In the 1950s, women started pushing for a third, more neutral term: “Ms.” Feminists promoted Ms.–short for “mistress”–as the female counterpart to Mr., and the movement gained steam in the 1970s. Ms. is commonly accepted as the most neutral of the three, since it applies to any adult woman, regardless of her marital status. If you’re unsure of a woman’s preferred title or marital status, Ms. sounds like it would be your safest bet, right? We’ll talk about that in the next section.
Note: Keep in mind that “Dr.” is another honorific, and any woman who has earned a doctorate degree should be referred to as Dr. [last name].
How to know what to use when addressing someone else
Should we even be using these terms in the workplace anymore? Many workplaces are becoming more and more informal (bye bye dress codes, hello flexible hours), especially in terms of communication, which means that honorifics can come across as very formal. Despite that, they’re terms you’ll inevitably encounter in your professional life, so it’s best to know what to use, when, and why sometimes actively avoiding them altogether is the right choice.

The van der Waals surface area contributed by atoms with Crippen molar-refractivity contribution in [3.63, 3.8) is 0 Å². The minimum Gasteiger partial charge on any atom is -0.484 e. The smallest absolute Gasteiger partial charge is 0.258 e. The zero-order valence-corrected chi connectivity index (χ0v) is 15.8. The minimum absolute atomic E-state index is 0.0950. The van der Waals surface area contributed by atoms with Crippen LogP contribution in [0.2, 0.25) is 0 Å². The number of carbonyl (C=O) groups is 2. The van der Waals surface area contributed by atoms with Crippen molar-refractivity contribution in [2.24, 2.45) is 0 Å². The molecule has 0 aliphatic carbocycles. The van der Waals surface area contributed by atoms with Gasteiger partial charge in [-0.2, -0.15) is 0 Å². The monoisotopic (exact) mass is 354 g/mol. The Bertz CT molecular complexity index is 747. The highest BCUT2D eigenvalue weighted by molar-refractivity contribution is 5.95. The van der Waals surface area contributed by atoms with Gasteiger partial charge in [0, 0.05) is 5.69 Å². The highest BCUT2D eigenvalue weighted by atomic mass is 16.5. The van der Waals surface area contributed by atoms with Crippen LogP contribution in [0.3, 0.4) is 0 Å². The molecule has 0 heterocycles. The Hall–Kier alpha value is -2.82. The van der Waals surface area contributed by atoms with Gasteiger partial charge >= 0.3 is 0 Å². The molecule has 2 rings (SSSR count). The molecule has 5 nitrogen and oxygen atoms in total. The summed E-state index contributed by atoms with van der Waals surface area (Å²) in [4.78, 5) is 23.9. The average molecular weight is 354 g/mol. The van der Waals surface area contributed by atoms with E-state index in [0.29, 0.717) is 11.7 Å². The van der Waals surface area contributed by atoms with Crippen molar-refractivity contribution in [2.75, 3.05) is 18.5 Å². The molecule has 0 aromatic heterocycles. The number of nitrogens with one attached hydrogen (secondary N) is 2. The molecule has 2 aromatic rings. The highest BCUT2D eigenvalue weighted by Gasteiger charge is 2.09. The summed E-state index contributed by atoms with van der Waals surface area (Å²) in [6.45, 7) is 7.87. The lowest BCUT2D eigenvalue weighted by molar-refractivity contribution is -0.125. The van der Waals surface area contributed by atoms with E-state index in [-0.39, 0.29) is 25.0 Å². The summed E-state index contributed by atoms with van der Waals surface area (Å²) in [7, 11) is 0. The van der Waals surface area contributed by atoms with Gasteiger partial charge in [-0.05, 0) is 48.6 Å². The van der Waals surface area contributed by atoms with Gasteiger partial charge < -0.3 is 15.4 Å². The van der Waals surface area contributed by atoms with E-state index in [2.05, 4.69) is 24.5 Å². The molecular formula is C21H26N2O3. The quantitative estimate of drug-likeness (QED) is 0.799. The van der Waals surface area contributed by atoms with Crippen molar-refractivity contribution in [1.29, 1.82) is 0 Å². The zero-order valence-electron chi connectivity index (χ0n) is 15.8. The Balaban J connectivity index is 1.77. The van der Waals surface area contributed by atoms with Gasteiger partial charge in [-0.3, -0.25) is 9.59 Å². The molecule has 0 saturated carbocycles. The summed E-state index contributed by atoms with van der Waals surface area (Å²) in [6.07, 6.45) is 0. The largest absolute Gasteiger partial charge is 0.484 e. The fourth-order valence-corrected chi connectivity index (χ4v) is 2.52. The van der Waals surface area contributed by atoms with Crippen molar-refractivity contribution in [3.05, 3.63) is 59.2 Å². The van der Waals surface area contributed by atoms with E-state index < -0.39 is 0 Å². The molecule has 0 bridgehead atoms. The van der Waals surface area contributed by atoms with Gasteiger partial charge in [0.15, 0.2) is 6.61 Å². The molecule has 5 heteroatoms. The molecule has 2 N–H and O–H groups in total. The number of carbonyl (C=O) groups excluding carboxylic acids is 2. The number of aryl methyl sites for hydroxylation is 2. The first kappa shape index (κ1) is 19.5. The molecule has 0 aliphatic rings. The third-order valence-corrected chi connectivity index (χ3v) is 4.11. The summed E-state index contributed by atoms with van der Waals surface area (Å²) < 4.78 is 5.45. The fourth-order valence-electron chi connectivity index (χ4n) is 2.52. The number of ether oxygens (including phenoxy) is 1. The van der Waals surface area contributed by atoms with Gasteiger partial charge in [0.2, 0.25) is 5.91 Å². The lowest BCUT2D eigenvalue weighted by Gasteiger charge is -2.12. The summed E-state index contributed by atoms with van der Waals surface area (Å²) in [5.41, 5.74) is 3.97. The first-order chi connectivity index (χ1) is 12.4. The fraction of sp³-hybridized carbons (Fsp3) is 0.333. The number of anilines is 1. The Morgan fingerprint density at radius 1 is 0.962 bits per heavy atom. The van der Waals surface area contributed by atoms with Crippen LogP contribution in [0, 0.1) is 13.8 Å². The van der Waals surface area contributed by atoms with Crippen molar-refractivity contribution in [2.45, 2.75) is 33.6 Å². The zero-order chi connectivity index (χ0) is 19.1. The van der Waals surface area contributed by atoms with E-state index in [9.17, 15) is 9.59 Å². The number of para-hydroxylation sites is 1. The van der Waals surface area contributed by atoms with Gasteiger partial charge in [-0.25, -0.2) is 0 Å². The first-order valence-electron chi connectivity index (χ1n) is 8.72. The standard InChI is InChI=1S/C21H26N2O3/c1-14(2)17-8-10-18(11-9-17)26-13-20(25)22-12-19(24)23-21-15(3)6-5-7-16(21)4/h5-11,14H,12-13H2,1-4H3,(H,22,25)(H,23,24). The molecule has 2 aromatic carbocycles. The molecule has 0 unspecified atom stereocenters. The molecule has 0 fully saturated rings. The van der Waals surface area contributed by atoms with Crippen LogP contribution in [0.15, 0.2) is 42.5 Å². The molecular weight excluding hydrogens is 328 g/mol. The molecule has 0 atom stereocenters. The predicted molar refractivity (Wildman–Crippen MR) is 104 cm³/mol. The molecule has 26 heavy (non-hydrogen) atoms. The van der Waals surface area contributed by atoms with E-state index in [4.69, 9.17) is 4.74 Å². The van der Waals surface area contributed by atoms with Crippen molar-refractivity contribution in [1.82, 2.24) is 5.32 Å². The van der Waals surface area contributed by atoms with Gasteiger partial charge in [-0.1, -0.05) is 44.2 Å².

If you’re addressing someone for the first time and don’t know what they prefer, simply ask what they’d like you to call them:
"It’s nice to meet you. Do you go by Sundha or do you prefer something else? / Do you mind if I call you by your first name?"
If someone else is introducing the both of you, follow the introducer’s lead. When writing an email or a letter, steer clear of honorifics. Use the person’s first and last name, and watch for how they address you in their response. Never use Mrs. unless you’re absolutely confident they’re married and that’s their preference.
You might be thinking to yourself, “But Ms. is clearly the safest option, why avoid honorifics?” Well, Miss, Mrs., and Ms. are still all gendered terms, and it’s important to avoid going into any conversation with assumptions about a person's gender or their titles or pronouns. The best and most straightforward way to make sure you use the right words when introducing someone is to simply ask them what they prefer.